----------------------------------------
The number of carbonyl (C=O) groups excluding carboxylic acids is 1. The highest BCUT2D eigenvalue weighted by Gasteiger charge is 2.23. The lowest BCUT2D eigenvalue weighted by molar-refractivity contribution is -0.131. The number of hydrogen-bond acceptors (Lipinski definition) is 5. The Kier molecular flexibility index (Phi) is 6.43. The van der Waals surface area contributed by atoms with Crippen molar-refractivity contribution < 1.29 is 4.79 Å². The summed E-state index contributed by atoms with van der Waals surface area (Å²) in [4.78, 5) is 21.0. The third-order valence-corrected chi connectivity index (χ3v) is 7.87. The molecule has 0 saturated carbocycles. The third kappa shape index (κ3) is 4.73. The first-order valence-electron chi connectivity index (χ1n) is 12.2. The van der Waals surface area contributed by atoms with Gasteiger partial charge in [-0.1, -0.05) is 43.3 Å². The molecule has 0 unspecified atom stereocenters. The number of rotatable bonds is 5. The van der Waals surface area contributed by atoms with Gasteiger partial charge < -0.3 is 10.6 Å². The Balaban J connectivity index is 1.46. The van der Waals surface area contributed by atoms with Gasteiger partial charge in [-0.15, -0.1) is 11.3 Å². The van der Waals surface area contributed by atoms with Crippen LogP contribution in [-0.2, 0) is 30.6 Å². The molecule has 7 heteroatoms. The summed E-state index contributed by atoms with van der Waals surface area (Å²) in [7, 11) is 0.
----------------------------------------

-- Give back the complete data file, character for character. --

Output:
The number of carbonyl (C=O) groups excluding carboxylic acids is 1. The highest BCUT2D eigenvalue weighted by Gasteiger charge is 2.23. The lowest BCUT2D eigenvalue weighted by molar-refractivity contribution is -0.131. The number of hydrogen-bond acceptors (Lipinski definition) is 5. The Kier molecular flexibility index (Phi) is 6.43. The van der Waals surface area contributed by atoms with Crippen molar-refractivity contribution < 1.29 is 4.79 Å². The summed E-state index contributed by atoms with van der Waals surface area (Å²) in [4.78, 5) is 21.0. The third-order valence-corrected chi connectivity index (χ3v) is 7.87. The molecule has 0 saturated carbocycles. The third kappa shape index (κ3) is 4.73. The first-order valence-electron chi connectivity index (χ1n) is 12.2. The van der Waals surface area contributed by atoms with Gasteiger partial charge in [-0.1, -0.05) is 43.3 Å². The molecule has 0 unspecified atom stereocenters. The number of rotatable bonds is 5. The van der Waals surface area contributed by atoms with Gasteiger partial charge < -0.3 is 10.6 Å². The Balaban J connectivity index is 1.46. The van der Waals surface area contributed by atoms with Gasteiger partial charge in [-0.15, -0.1) is 11.3 Å². The van der Waals surface area contributed by atoms with Crippen LogP contribution in [-0.2, 0) is 30.6 Å². The molecule has 7 heteroatoms. The summed E-state index contributed by atoms with van der Waals surface area (Å²) in [7, 11) is 0.